Thomson Reuters is one of the companies used by Identity Malta to help it in the screening of prospective clients.

Vincent was speaking on the price war in the Caribbean over citizenship programmes, which was affecting due diligence standards in the region.

“Malta is a textbook example of how to conduct effective and reliable due diligence,” he said, adding that Identity Malta should look beyond its remit and mentor other countries still trying to develop their programmes.

The IIP was introduced amid much controversy in 2014 with the aim of attracting rich foreign nationals interested in buying Maltese citizenship. The scheme has enabled the country to create a multi-million euro fund administered separately from government accounts.

The programme last year raised some €165 million and is capped at 1,800 applications, a number likely to be reached some time next year.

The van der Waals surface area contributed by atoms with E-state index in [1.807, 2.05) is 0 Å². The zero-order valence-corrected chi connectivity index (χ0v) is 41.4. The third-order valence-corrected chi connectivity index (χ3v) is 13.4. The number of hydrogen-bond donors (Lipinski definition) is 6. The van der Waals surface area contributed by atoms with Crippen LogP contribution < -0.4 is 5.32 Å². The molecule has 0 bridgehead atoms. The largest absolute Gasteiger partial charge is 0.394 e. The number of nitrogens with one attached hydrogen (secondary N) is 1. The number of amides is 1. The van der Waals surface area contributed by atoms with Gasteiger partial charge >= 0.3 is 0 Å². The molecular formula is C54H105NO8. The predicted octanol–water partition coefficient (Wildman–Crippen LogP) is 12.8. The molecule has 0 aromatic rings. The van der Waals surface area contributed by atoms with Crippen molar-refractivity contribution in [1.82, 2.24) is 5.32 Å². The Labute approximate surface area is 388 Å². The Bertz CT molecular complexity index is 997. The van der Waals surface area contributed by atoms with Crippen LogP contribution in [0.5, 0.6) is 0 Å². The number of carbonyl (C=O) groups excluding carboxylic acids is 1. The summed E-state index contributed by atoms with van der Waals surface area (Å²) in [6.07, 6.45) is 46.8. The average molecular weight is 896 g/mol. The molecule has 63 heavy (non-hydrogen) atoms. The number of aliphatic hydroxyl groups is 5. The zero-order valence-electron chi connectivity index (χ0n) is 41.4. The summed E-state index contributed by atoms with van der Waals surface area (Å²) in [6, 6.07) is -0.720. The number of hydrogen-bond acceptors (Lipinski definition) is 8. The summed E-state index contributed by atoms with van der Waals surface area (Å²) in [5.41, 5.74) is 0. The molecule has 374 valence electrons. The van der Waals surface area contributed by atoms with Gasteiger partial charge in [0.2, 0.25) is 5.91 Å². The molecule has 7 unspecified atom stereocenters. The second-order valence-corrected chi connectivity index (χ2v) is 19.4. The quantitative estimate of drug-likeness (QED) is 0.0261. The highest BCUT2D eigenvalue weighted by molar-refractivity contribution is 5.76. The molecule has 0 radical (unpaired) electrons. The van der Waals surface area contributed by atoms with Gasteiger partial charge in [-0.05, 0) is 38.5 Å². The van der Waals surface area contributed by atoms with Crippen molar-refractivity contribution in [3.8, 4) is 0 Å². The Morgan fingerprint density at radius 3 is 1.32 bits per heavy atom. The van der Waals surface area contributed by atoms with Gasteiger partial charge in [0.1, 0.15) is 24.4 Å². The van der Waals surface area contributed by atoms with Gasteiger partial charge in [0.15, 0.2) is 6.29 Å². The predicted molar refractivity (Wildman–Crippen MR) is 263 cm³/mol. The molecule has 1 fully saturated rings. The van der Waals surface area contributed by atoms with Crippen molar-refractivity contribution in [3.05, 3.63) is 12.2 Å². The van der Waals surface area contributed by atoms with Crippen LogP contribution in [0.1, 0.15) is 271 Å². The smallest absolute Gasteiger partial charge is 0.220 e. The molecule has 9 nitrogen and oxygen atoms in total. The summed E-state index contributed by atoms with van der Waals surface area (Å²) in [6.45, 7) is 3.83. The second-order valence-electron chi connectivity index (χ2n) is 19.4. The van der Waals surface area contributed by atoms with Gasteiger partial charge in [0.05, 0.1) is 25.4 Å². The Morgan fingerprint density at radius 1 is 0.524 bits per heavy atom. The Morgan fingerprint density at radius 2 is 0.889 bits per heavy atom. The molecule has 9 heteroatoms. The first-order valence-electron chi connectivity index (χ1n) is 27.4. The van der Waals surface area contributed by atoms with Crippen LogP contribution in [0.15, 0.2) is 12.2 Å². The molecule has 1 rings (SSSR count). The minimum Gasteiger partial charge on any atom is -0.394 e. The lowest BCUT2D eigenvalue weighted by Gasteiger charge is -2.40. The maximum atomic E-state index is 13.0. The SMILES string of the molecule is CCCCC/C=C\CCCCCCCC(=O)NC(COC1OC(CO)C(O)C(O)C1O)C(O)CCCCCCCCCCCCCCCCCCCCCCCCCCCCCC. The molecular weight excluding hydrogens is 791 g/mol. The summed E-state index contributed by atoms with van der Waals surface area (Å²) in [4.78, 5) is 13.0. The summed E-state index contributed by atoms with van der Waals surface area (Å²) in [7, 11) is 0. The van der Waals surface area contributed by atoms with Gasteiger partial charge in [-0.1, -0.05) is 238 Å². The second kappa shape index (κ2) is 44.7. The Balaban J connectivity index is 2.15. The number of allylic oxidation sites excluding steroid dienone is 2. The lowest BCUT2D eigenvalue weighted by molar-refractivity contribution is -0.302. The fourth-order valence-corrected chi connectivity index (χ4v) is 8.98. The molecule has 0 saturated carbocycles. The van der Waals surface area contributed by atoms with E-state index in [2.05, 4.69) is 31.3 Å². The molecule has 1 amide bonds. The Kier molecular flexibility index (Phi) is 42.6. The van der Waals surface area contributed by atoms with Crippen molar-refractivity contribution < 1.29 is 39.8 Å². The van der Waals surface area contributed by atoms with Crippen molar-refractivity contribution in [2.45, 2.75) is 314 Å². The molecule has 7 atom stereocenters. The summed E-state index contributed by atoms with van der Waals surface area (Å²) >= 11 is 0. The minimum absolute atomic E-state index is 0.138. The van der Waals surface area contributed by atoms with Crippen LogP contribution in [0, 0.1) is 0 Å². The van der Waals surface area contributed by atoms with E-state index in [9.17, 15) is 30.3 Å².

The government has been criticised by the European Parliament because the names of those who obtain citizenship through the IIP are not published separately. Instead, the names are included without any specific identifier with those of others who obtain citizenship through naturalisation.

At a recent citizenship forum organised by Henley and Partners, the company entrusted to manage and market Malta’s scheme, Prime Minister Joseph Muscat said Malta will be extending its citizenship by investment programme.

He told his audience in Hong Kong the second IIP programme would be “even more exclusive” than the current version, without elaborating further.

via Malta’s due diligence of rich passport buyers gets glowing review